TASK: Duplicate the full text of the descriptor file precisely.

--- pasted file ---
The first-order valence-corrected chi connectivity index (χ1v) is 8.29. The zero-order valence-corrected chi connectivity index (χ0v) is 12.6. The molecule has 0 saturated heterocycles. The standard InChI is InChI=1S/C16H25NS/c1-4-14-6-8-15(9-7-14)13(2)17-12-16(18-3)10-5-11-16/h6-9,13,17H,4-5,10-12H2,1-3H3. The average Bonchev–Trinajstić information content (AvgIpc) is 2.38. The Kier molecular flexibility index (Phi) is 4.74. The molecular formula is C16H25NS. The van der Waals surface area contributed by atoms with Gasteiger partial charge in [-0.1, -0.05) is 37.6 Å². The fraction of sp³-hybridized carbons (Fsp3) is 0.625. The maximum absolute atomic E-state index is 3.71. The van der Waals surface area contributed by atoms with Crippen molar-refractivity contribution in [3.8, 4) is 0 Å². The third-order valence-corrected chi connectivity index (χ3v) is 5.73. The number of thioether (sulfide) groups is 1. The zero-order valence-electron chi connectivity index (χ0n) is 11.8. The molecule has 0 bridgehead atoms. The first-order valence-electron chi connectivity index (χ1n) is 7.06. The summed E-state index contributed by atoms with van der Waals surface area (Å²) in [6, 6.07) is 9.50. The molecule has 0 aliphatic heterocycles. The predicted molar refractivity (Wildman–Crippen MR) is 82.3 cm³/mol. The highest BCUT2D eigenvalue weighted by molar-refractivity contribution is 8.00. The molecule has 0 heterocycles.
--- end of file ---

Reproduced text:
The first-order valence-corrected chi connectivity index (χ1v) is 8.29. The zero-order valence-corrected chi connectivity index (χ0v) is 12.6. The molecule has 0 saturated heterocycles. The standard InChI is InChI=1S/C16H25NS/c1-4-14-6-8-15(9-7-14)13(2)17-12-16(18-3)10-5-11-16/h6-9,13,17H,4-5,10-12H2,1-3H3. The average Bonchev–Trinajstić information content (AvgIpc) is 2.38. The Kier molecular flexibility index (Phi) is 4.74. The molecular formula is C16H25NS. The van der Waals surface area contributed by atoms with Gasteiger partial charge in [-0.1, -0.05) is 37.6 Å². The fraction of sp³-hybridized carbons (Fsp3) is 0.625. The maximum absolute atomic E-state index is 3.71. The van der Waals surface area contributed by atoms with Crippen molar-refractivity contribution in [3.8, 4) is 0 Å². The third-order valence-corrected chi connectivity index (χ3v) is 5.73. The number of thioether (sulfide) groups is 1. The zero-order valence-electron chi connectivity index (χ0n) is 11.8. The molecule has 0 bridgehead atoms. The first-order valence-electron chi connectivity index (χ1n) is 7.06. The summed E-state index contributed by atoms with van der Waals surface area (Å²) in [6, 6.07) is 9.50. The molecule has 0 aliphatic heterocycles. The predicted molar refractivity (Wildman–Crippen MR) is 82.3 cm³/mol. The highest BCUT2D eigenvalue weighted by molar-refractivity contribution is 8.00. The molecule has 0 heterocycles.